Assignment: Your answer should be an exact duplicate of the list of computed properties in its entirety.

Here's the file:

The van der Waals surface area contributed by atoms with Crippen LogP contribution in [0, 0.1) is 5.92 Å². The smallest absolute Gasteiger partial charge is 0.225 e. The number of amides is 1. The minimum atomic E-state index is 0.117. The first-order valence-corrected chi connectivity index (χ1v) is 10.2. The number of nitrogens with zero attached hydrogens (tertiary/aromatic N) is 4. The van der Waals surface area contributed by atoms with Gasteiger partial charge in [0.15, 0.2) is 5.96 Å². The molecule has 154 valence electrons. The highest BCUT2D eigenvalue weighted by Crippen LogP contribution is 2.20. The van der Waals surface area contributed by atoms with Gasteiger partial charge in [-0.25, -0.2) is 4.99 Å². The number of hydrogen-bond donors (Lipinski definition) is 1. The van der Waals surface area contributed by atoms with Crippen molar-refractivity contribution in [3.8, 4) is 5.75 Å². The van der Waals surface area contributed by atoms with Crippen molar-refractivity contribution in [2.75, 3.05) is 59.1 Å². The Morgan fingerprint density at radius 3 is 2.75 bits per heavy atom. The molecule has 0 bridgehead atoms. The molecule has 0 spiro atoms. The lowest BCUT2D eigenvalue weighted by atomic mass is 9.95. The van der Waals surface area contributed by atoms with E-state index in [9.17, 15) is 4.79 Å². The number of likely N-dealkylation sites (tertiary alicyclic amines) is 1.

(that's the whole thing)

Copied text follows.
The van der Waals surface area contributed by atoms with Crippen LogP contribution in [0, 0.1) is 5.92 Å². The smallest absolute Gasteiger partial charge is 0.225 e. The number of amides is 1. The minimum atomic E-state index is 0.117. The first-order valence-corrected chi connectivity index (χ1v) is 10.2. The number of nitrogens with zero attached hydrogens (tertiary/aromatic N) is 4. The van der Waals surface area contributed by atoms with Gasteiger partial charge in [0.15, 0.2) is 5.96 Å². The molecule has 154 valence electrons. The highest BCUT2D eigenvalue weighted by Crippen LogP contribution is 2.20. The van der Waals surface area contributed by atoms with Gasteiger partial charge in [-0.25, -0.2) is 4.99 Å². The number of hydrogen-bond donors (Lipinski definition) is 1. The van der Waals surface area contributed by atoms with Crippen molar-refractivity contribution in [3.8, 4) is 5.75 Å². The van der Waals surface area contributed by atoms with Crippen molar-refractivity contribution in [2.75, 3.05) is 59.1 Å². The Morgan fingerprint density at radius 3 is 2.75 bits per heavy atom. The molecule has 0 bridgehead atoms. The molecule has 0 spiro atoms. The lowest BCUT2D eigenvalue weighted by atomic mass is 9.95. The van der Waals surface area contributed by atoms with E-state index in [9.17, 15) is 4.79 Å². The number of likely N-dealkylation sites (tertiary alicyclic amines) is 1.